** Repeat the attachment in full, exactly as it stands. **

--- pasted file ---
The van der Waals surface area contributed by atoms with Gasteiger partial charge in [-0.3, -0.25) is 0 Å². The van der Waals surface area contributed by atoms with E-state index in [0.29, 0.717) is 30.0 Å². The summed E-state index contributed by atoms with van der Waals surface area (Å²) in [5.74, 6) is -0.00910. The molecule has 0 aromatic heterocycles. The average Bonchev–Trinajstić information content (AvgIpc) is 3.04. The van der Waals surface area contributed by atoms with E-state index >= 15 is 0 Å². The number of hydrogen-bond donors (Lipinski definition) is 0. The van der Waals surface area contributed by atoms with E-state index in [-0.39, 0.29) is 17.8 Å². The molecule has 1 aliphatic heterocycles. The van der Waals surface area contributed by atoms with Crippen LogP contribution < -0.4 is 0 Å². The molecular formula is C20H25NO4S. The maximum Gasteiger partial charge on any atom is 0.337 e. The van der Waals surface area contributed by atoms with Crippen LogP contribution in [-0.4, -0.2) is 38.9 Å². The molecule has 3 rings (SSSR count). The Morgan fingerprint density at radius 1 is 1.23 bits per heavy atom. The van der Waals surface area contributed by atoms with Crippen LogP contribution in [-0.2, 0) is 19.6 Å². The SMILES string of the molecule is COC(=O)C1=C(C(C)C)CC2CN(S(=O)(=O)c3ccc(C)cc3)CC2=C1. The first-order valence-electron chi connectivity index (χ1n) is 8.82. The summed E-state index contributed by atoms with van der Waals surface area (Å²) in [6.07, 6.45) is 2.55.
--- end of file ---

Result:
The van der Waals surface area contributed by atoms with Gasteiger partial charge in [-0.3, -0.25) is 0 Å². The van der Waals surface area contributed by atoms with E-state index in [0.29, 0.717) is 30.0 Å². The summed E-state index contributed by atoms with van der Waals surface area (Å²) in [5.74, 6) is -0.00910. The molecule has 0 aromatic heterocycles. The average Bonchev–Trinajstić information content (AvgIpc) is 3.04. The van der Waals surface area contributed by atoms with E-state index >= 15 is 0 Å². The number of hydrogen-bond donors (Lipinski definition) is 0. The van der Waals surface area contributed by atoms with E-state index in [-0.39, 0.29) is 17.8 Å². The molecule has 1 aliphatic heterocycles. The van der Waals surface area contributed by atoms with Crippen LogP contribution < -0.4 is 0 Å². The molecular formula is C20H25NO4S. The maximum Gasteiger partial charge on any atom is 0.337 e. The van der Waals surface area contributed by atoms with Crippen LogP contribution in [-0.4, -0.2) is 38.9 Å². The molecule has 3 rings (SSSR count). The Morgan fingerprint density at radius 1 is 1.23 bits per heavy atom. The van der Waals surface area contributed by atoms with Crippen LogP contribution in [-0.2, 0) is 19.6 Å². The SMILES string of the molecule is COC(=O)C1=C(C(C)C)CC2CN(S(=O)(=O)c3ccc(C)cc3)CC2=C1. The first-order valence-electron chi connectivity index (χ1n) is 8.82. The summed E-state index contributed by atoms with van der Waals surface area (Å²) in [6.07, 6.45) is 2.55.